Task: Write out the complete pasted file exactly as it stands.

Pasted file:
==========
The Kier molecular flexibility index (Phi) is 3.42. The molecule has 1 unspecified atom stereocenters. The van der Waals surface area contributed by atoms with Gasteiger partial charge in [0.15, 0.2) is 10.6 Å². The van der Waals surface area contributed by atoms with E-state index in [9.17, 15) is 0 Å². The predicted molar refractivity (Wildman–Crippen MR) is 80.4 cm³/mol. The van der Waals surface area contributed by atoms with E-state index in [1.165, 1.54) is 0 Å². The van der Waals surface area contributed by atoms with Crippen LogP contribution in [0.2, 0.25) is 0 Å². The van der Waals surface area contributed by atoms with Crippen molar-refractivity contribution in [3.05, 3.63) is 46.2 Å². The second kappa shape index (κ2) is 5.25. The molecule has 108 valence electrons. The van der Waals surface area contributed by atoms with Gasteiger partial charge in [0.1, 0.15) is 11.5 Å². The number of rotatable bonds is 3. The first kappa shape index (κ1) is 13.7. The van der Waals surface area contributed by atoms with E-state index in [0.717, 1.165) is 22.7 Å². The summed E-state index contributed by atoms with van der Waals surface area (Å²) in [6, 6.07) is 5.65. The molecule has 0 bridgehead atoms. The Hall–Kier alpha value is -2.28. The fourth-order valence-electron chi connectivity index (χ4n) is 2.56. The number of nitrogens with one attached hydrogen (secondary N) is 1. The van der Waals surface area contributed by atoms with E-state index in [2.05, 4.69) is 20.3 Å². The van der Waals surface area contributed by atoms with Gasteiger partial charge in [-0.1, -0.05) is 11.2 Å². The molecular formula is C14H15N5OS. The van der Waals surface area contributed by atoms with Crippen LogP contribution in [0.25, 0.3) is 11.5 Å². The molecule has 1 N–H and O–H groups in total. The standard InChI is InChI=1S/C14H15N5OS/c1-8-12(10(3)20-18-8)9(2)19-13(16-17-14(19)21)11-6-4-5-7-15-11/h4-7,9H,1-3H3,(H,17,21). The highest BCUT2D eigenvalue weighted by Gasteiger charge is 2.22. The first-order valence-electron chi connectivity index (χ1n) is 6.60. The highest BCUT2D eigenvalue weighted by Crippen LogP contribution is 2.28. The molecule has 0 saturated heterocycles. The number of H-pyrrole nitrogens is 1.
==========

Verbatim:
The Kier molecular flexibility index (Phi) is 3.42. The molecule has 1 unspecified atom stereocenters. The van der Waals surface area contributed by atoms with Gasteiger partial charge in [0.15, 0.2) is 10.6 Å². The van der Waals surface area contributed by atoms with E-state index in [9.17, 15) is 0 Å². The predicted molar refractivity (Wildman–Crippen MR) is 80.4 cm³/mol. The van der Waals surface area contributed by atoms with E-state index in [1.165, 1.54) is 0 Å². The van der Waals surface area contributed by atoms with Crippen LogP contribution in [0.2, 0.25) is 0 Å². The van der Waals surface area contributed by atoms with Crippen molar-refractivity contribution in [3.05, 3.63) is 46.2 Å². The second kappa shape index (κ2) is 5.25. The molecule has 108 valence electrons. The van der Waals surface area contributed by atoms with Gasteiger partial charge in [0.1, 0.15) is 11.5 Å². The number of rotatable bonds is 3. The first kappa shape index (κ1) is 13.7. The van der Waals surface area contributed by atoms with E-state index in [0.717, 1.165) is 22.7 Å². The summed E-state index contributed by atoms with van der Waals surface area (Å²) in [6, 6.07) is 5.65. The molecule has 0 bridgehead atoms. The Hall–Kier alpha value is -2.28. The fourth-order valence-electron chi connectivity index (χ4n) is 2.56. The number of nitrogens with one attached hydrogen (secondary N) is 1. The van der Waals surface area contributed by atoms with E-state index in [2.05, 4.69) is 20.3 Å². The van der Waals surface area contributed by atoms with Gasteiger partial charge in [-0.1, -0.05) is 11.2 Å². The molecular formula is C14H15N5OS. The van der Waals surface area contributed by atoms with Crippen LogP contribution in [0.25, 0.3) is 11.5 Å². The molecule has 1 N–H and O–H groups in total. The standard InChI is InChI=1S/C14H15N5OS/c1-8-12(10(3)20-18-8)9(2)19-13(16-17-14(19)21)11-6-4-5-7-15-11/h4-7,9H,1-3H3,(H,17,21). The highest BCUT2D eigenvalue weighted by Gasteiger charge is 2.22. The first-order valence-electron chi connectivity index (χ1n) is 6.60. The highest BCUT2D eigenvalue weighted by Crippen LogP contribution is 2.28. The molecule has 0 saturated heterocycles. The number of H-pyrrole nitrogens is 1.